Joseph O'Neill: Deep Point
When I was about ten years old, I loved reading a series of books that featured a boy called Jennings and his sidekick Derbyshire who got into what could only be termed "jolly scrapes" at a boys' boarding school
in England. These harmless stories of naughtiness and pranks perfectly reflected the world in which I found myself—I too attended a boys' boarding school in England—even to the point that there was something timeless about the characters and the setting of the Jennings books. Jennings and Derbyshire never got older or wiser; their school never changed; the outside world never impinged. My school in the early 1970s felt much the same: it might as well have been the early 1950s for all there was a sense of times changing . . . or girls . . . or adulthood.
Of course, the point of reading is to bring you bigger worlds and more diverse experiences; to help you grope your way through life's passages and the ways of the heart and usher you into the complexities of getting older and needing to be, at least on the face of it, more responsible. Over the next three decades I read more broadly, and I like to think widened my circle of empathy. I just finished a short story in which I was asked to imagine what it must be like to be an old Chinese peasant seed keeper whose whole world is going to be inundated by the Three Gorges Dam. Jennings and Derbyshire it ain't.
Therefore, it was with something approaching wonder that I read Netherland
by Joseph O'Neill, and found myself not only transported into another experience but that eerily my own quotidian life was strongly reflected in it.
The novel is set in New York City, with excursions to London, The Hague, Italy, Arizona, and even Kerala in southern India. It tells the story of a Dutchman, Hans van den Broek who, while outwardly successful, is undergoing a personal crisis with the breakdown of his marriage to an Englishwoman, Rachel, in the aftermath of 9/11. Hans finds a degree of purpose when he chances upon Chuck Ramkissoon, a Trinidadian of south Indian extraction, who loves cricket, which he believes offers life lessons for, and a business opportunity, in America. The author, Joseph O'Neill, is an Irishman who grew up in Holland, and who plays cricket in New York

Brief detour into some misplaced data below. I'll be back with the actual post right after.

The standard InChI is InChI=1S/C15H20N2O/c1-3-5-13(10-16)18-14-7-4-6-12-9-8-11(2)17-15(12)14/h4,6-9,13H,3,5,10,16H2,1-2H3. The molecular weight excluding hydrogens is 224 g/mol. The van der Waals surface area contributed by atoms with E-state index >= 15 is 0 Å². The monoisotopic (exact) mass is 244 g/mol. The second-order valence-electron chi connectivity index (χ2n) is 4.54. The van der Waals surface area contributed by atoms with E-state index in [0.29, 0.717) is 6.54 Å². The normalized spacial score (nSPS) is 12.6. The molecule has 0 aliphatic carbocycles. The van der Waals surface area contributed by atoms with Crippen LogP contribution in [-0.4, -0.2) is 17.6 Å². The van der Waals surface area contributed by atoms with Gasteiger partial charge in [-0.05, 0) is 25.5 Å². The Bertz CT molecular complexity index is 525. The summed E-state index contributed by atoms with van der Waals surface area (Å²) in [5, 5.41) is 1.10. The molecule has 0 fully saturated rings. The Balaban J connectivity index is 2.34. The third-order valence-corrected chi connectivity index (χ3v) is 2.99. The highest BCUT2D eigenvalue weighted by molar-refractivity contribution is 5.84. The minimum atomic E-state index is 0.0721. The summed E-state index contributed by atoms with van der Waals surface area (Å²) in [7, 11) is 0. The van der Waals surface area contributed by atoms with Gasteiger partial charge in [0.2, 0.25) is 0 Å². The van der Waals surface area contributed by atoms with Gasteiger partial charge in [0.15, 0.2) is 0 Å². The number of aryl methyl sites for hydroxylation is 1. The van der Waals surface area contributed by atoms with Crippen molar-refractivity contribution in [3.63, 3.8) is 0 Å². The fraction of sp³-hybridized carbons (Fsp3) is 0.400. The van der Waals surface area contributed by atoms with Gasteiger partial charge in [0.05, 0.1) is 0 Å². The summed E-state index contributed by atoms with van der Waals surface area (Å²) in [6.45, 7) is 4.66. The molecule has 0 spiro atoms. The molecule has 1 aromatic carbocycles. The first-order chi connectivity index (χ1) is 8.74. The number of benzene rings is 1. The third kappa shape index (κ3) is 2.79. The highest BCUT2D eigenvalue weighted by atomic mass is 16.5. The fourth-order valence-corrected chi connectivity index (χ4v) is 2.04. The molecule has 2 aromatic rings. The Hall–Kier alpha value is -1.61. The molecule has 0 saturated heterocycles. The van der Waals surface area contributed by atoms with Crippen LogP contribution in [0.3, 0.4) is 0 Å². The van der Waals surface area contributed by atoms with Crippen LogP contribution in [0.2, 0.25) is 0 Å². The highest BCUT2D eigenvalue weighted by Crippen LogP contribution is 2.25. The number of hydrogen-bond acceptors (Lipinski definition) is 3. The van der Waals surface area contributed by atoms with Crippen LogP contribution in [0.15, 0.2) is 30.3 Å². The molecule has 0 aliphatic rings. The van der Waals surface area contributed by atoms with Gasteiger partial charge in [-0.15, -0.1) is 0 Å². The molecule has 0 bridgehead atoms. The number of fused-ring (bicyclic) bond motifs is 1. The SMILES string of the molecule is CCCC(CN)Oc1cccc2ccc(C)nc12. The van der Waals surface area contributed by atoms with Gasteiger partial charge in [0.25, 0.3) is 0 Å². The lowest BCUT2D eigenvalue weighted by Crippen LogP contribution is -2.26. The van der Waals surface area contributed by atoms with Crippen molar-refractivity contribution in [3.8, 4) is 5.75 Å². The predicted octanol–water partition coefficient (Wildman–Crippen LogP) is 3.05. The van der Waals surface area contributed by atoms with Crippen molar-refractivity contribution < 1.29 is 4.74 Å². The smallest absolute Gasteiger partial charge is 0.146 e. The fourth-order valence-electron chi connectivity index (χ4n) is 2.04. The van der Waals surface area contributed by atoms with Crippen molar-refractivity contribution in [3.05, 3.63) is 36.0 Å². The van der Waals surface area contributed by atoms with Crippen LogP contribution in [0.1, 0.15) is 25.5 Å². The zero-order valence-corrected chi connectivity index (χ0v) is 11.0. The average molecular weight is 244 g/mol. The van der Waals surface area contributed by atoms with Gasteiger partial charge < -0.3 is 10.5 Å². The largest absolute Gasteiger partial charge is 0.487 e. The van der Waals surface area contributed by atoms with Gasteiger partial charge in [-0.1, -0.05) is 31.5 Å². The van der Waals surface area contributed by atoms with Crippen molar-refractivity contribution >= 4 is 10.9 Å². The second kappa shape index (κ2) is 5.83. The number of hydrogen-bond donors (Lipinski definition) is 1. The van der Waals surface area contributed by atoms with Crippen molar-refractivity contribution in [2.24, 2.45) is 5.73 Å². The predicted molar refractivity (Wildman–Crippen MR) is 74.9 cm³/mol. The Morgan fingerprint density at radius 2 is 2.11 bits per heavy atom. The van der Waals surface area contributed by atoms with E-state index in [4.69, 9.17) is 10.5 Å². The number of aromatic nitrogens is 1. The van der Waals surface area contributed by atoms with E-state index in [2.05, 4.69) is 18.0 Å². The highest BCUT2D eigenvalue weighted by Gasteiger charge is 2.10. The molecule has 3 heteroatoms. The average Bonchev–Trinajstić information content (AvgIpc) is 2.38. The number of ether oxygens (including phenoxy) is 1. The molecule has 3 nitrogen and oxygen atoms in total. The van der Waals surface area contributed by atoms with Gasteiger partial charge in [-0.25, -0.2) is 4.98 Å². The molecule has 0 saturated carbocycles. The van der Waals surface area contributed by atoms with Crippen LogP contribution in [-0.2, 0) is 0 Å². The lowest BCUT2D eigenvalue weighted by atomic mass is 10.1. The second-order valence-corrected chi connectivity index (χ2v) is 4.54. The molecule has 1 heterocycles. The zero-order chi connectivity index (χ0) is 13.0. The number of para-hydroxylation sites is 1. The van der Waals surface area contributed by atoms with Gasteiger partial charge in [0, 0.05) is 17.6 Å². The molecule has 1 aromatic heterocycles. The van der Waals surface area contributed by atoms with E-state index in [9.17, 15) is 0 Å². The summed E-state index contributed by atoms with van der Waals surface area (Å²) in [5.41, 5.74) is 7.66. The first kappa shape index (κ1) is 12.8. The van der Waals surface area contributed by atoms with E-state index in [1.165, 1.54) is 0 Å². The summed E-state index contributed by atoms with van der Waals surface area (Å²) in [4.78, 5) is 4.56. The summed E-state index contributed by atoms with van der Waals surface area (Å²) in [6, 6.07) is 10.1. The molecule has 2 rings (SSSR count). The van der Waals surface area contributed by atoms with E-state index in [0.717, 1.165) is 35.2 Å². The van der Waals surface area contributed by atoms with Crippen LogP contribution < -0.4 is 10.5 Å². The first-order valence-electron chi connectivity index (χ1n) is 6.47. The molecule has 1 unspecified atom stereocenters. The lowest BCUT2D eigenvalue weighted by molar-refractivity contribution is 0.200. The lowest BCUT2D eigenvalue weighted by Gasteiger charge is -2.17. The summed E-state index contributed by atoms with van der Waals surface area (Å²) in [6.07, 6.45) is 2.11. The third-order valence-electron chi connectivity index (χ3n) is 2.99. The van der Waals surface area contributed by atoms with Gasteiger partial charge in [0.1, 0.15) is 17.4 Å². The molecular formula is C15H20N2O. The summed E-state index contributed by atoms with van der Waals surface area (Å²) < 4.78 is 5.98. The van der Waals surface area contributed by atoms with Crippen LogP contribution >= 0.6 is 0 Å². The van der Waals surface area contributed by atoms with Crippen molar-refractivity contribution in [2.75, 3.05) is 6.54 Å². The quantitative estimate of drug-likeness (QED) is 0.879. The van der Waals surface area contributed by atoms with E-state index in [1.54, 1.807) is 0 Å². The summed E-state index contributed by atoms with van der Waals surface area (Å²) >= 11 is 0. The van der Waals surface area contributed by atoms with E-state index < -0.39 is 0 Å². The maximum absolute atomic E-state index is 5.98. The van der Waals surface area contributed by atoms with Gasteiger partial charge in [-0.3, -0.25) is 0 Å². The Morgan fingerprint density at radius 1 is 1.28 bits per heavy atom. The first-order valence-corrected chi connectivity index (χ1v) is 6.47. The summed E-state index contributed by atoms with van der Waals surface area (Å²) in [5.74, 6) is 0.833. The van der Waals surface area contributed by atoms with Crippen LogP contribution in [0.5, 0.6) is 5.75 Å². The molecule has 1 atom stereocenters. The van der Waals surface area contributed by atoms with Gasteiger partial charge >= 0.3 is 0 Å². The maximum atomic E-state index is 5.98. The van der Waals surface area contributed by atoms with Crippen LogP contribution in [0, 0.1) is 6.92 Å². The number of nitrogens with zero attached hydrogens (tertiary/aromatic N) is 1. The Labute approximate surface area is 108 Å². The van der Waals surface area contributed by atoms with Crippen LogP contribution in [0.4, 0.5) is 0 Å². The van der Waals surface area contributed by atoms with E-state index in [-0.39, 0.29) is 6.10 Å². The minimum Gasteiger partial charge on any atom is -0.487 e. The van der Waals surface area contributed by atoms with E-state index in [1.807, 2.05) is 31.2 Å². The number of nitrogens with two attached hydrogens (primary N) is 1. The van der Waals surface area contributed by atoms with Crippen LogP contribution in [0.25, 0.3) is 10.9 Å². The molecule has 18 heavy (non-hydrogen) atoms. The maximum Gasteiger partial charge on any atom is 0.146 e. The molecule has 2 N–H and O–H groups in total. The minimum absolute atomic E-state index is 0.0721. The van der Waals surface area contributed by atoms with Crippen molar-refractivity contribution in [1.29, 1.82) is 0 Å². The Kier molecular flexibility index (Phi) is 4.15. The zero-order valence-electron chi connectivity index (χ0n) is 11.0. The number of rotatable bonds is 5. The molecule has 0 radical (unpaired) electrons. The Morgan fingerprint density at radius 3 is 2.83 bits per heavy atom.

Well, like Hans van den Broek and Joseph O'Neill, I'm an ex-pat who lives in New York, and whose walked many of the streets and seen the sites that van den Broek narrates. Like author and main character, I feel my sense of foreignness and yet relish the layering of new ethnicities over the soil of the English and the Dutch and the Native Americans who preceded all of us. Most directly, I too have been the only Northern European on a team of Caribbeans of Indian extraction, playing cricket on the rough playing fields on the edges of this city, to the amusement and bafflement of onlookers.
The ebullient anti-hero Ramkissoon expresses the belief that cricket is the ultimate American sport because it is so
diverse, and, because it is played on the margins by immigrants it is, in some ways, the ultimate representation of all that America—and especially New York—can be. I can only concur: finding myself on a team, even though I had nothing in common with my teammates other than a love of the game of cricket (and, indeed, could barely understand their patois), gave me a feeling of belonging to something huge and polyglot and infinitely absorbing (in all senses of the word)—and crystallized, in some way, what New York was and what was at stake when it was attacked that September.
O'Neill's beautifully composed, witty, and melancholy reflection on middle-age, love, and the importance of place has other resonances—even down to the fact that both Rachel and I use the same non-toxic pest control company, and the Gowanus Canal and the Brooklyn-Queens Expressway make cameo appearances. I've walked in the same streets in The Hague and in London, and I also had an experience of desolation in Arizona.
More than anything, though, Netherland
echoed my belief in the importance of commitment to an idea or a person and a place, even while the toxic rivers of guilt and regret eat away beneath the carefully mowed outfield of your life.